Phoenix Rising FC head coach Rick Schantz is hopeful that the team can resume its season in July after the coronavirus pandemic put a stop to play in March.
This week, the USL — the league in which the soccer club plays — allowed teams to have training sessions at their facilities once again. Phoenix Rising did so, bringing players back to Casino Arizona Field for training on Monday. Players had to get their temperatures taken and train in groups of four, and there was to be no contact during drills.
“You never know what’s kind of on the horizon, so you have to be prepared,” Schantz told Arizona Sports’ Doug & Wolf on Friday.
“Our league is a little different than most in that all of our players live in the same apartment complex. You could almost say that they’ve been quarantined as a group for seven weeks.”
As Schantz noted, other leagues like the Bundesliga in Germany are already set to get underway. So when will that day come for the USL?
“You hear some of these leagues around the world trying to finish up,” Schantz said. “Major League Soccer is talking about a potential plan to start playing. It bodes well. We’re praying for July because that would be about a six-week preseason from this point. Anything longer than that, I think all the players and the coaching staff is going to go a little bit crazy.
“For me, it would pretty awesome if it were around Fourth of July. I think that would be super cool just for our community in general and maybe something to really celebrate. Even if there’s no fans, being on TV would be pretty awesome as well.”
Schantz praised the ownership group, which has continued to provide pay and housing for players in the midst of the season stoppage.
“We have an amazing ownership group and there hasn’t been one missed paycheck,” Schantz said. “They haven’t even discussed it or thought about anything along those lines, they’ve been extremely supportive of the guys, the apartments are taken care of for the players. These guys don’t have millions of dollars in savings that they can survive five or six months without pay or some sort of a 20% reduction.”
In Major League Baseball, some players have expressed a level of discomfort or skepticism over returning, since there is risk involved in gathering together during a pandemic. Schantz said the feedback from his players is they’re in favor of returning to the pitch.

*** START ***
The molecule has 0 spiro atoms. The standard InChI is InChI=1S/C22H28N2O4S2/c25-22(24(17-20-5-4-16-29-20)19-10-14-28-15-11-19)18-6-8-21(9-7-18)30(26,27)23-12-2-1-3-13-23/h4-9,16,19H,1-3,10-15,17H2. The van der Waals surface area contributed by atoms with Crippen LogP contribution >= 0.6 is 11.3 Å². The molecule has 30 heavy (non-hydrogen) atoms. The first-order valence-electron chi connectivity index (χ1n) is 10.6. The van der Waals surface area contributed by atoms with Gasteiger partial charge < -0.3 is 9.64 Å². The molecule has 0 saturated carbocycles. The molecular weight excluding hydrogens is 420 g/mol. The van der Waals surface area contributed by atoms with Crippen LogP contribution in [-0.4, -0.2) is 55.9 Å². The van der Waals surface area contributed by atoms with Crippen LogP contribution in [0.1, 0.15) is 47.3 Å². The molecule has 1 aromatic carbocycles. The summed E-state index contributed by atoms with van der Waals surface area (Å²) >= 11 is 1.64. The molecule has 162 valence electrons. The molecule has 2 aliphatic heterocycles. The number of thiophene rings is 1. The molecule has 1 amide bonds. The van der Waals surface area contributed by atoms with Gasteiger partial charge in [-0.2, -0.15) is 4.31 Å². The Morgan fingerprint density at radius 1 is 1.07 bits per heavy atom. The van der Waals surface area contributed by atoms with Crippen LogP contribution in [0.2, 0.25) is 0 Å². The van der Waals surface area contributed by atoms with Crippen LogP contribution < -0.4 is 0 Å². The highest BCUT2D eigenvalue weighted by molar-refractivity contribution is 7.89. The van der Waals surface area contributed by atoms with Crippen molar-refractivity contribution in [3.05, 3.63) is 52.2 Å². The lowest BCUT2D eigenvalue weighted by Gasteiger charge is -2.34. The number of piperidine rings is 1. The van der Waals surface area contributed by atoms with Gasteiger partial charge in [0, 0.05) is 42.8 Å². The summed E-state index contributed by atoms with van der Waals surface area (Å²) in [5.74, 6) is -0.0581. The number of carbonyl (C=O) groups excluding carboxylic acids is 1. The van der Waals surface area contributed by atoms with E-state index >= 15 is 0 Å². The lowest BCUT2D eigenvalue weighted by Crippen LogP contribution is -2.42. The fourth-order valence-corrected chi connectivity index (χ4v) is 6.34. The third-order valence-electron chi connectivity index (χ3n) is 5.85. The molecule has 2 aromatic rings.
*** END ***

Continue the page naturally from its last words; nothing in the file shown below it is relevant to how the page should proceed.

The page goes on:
“I asked our guys, each one of them individually over this seven week period, at some point, when we start training and we start playing, is there anybody that doesn’t feel comfortable?” Schantz said. “Every one of the players on our team and our roster has felt comfortable with our protocols. I’ve kept them in the loop the whole way and not a single player has said that they don’t want to play.
“Now I think sometimes when you’re talking to your coach, it’s a little bit different. But for the most part, this group, you should see their smiling faces when they’re out on the field and how much they love to play the sport. And again, some of them are not getting paid very much money and this is what they love to do. So I’m impressed that this group is willing to come out no matter what and train and work hard.”
And if players are happy to be back, how does the coach feel?
“Let’s just put it this way: I have a renewed appreciation for how much I loved being on the field,” Schantz said. “When you’re a manager or a coach at this level, there’s a lot of things. You’re talking contracts, marketing, advertising, ticket sales, new players, scouting, you name it. You’re in the office all day long, you’re watching the opponents and you’re doing everything you can.
“But that 75-80 minutes you get to spend on the field is pure joy. And when something takes it away for seven weeks, to be able to come back our here with this group of players, oh my gosh, I can’t tell you how happy I am.”